By subjecting the metrics you’ve identified to rigorous analysis, you can establish performance thresholds for your remote assets.
This will show you when something is going wrong and help you understand the ebb and flow of production activity, highlighting the peak hours and idle time when proactive energy efficiency interventions will have the greatest impact.
3. Find opportunities for improvement
Once you’ve got data and analytics in hand, you can start using them to find areas where you can make meaningful improvements.
This could involve generators running when they aren’t needed, devices being charged improperly, fuel leaks, or any other issues that can negatively impact efficiency.
Remote monitoring software can inform you when equipment requires maintenance or replacement, allowing you to take preventive action instead of scrambling to deal with an unexpected breakdown.
4. Never stop reviewing
Your energy management system may be set up and functioning as intended, but that doesn’t mean you get to rest on your laurels.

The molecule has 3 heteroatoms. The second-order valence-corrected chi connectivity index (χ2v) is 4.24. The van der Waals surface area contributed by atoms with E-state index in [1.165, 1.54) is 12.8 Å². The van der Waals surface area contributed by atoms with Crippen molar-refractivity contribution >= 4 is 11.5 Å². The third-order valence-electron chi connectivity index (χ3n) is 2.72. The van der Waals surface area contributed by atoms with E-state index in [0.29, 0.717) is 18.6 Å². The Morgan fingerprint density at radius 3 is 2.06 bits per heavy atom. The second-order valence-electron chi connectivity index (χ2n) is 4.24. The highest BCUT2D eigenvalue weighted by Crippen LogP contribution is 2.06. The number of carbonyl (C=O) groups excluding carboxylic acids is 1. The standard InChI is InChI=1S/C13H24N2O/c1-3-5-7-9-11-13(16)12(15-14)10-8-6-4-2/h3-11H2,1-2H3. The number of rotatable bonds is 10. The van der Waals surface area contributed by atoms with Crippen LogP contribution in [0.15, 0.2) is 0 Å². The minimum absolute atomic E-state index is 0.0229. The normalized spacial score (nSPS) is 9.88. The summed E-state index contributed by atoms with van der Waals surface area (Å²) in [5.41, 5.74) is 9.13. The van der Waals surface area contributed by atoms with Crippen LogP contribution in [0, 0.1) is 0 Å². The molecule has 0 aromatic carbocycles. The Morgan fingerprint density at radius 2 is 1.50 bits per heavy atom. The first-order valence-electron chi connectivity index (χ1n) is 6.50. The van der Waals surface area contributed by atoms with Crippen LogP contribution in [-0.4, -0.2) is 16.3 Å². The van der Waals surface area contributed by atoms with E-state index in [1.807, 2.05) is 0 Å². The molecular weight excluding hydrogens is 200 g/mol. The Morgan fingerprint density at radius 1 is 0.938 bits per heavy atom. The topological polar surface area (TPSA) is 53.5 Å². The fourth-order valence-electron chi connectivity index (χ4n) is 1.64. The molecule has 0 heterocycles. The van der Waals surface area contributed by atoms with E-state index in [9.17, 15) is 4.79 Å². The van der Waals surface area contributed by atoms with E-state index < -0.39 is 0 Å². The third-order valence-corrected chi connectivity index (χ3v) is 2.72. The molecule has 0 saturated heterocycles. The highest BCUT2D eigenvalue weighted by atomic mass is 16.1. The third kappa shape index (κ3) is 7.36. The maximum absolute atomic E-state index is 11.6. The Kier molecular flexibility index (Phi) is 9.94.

Energy efficiency optimization is a continuous cycle, and you have to monitor the changes you’ve made to be certain they’re working as intended and delivering positive results. If not, you can correct the course before wasting more energy.
Resources for creating an effective energy management system
There’s a lot that goes into a practical and dependable energy management system. The following resources can help you design, evaluate, and refine your system.
Implementing an energy management system usually requires the participation of the entire organization. Getting buy-in from key decision-makers can be a lot easier when you have the facts and reasoning that explain why energy management systems are necessary and what benefits they can provide.
To make this case, you have to explain exactly what energy management is, how businesses can put energy management systems in place, and why energy management is so important.
Energy management’s first and most attention-grabbing benefit is that it saves businesses money by eliminating waste and reducing maintenance costs. The sustainability argument is also an increasingly important factor for today’s consumers.
It can also be helpful to provide use case examples and a breakdown of different energy management techniques.